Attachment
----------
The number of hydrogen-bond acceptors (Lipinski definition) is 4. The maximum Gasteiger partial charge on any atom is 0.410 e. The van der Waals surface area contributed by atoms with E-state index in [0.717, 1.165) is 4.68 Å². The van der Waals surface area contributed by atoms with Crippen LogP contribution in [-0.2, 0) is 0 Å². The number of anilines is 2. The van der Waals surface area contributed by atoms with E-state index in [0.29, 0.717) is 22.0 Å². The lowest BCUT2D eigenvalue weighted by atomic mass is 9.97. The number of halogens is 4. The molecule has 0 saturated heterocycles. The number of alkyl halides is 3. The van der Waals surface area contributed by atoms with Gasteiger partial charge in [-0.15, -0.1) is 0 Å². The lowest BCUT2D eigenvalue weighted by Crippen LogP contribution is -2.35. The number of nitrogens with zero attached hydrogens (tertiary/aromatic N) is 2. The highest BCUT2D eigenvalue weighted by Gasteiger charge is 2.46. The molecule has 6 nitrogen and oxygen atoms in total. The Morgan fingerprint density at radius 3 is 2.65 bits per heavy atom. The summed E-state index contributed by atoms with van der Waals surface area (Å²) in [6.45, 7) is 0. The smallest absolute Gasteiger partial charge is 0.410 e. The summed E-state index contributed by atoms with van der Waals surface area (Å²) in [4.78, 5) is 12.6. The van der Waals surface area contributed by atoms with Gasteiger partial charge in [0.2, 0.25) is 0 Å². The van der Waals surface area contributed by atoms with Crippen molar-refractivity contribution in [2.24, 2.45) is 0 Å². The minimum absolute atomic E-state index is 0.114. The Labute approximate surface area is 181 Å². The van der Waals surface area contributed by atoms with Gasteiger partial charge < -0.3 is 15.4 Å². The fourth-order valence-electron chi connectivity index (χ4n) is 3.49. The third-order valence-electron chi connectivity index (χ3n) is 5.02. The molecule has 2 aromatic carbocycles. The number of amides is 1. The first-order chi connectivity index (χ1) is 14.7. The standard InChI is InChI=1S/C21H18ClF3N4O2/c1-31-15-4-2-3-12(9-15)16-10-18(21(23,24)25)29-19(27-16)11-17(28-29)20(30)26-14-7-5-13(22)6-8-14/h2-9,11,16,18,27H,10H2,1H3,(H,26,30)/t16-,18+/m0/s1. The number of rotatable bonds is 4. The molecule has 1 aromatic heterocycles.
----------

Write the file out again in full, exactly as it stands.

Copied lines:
The number of hydrogen-bond acceptors (Lipinski definition) is 4. The maximum Gasteiger partial charge on any atom is 0.410 e. The van der Waals surface area contributed by atoms with E-state index in [0.717, 1.165) is 4.68 Å². The van der Waals surface area contributed by atoms with Crippen LogP contribution in [-0.2, 0) is 0 Å². The number of anilines is 2. The van der Waals surface area contributed by atoms with E-state index in [0.29, 0.717) is 22.0 Å². The lowest BCUT2D eigenvalue weighted by atomic mass is 9.97. The number of halogens is 4. The molecule has 0 saturated heterocycles. The number of alkyl halides is 3. The van der Waals surface area contributed by atoms with Gasteiger partial charge in [-0.15, -0.1) is 0 Å². The lowest BCUT2D eigenvalue weighted by Crippen LogP contribution is -2.35. The number of nitrogens with zero attached hydrogens (tertiary/aromatic N) is 2. The highest BCUT2D eigenvalue weighted by Gasteiger charge is 2.46. The molecule has 6 nitrogen and oxygen atoms in total. The Morgan fingerprint density at radius 3 is 2.65 bits per heavy atom. The summed E-state index contributed by atoms with van der Waals surface area (Å²) in [6.45, 7) is 0. The smallest absolute Gasteiger partial charge is 0.410 e. The summed E-state index contributed by atoms with van der Waals surface area (Å²) in [4.78, 5) is 12.6. The van der Waals surface area contributed by atoms with Gasteiger partial charge in [0.2, 0.25) is 0 Å². The van der Waals surface area contributed by atoms with Crippen molar-refractivity contribution in [2.24, 2.45) is 0 Å². The minimum absolute atomic E-state index is 0.114. The Labute approximate surface area is 181 Å². The van der Waals surface area contributed by atoms with Gasteiger partial charge < -0.3 is 15.4 Å². The fourth-order valence-electron chi connectivity index (χ4n) is 3.49. The third-order valence-electron chi connectivity index (χ3n) is 5.02. The molecule has 2 aromatic carbocycles. The number of amides is 1. The first-order chi connectivity index (χ1) is 14.7. The standard InChI is InChI=1S/C21H18ClF3N4O2/c1-31-15-4-2-3-12(9-15)16-10-18(21(23,24)25)29-19(27-16)11-17(28-29)20(30)26-14-7-5-13(22)6-8-14/h2-9,11,16,18,27H,10H2,1H3,(H,26,30)/t16-,18+/m0/s1. The number of rotatable bonds is 4. The molecule has 1 aromatic heterocycles.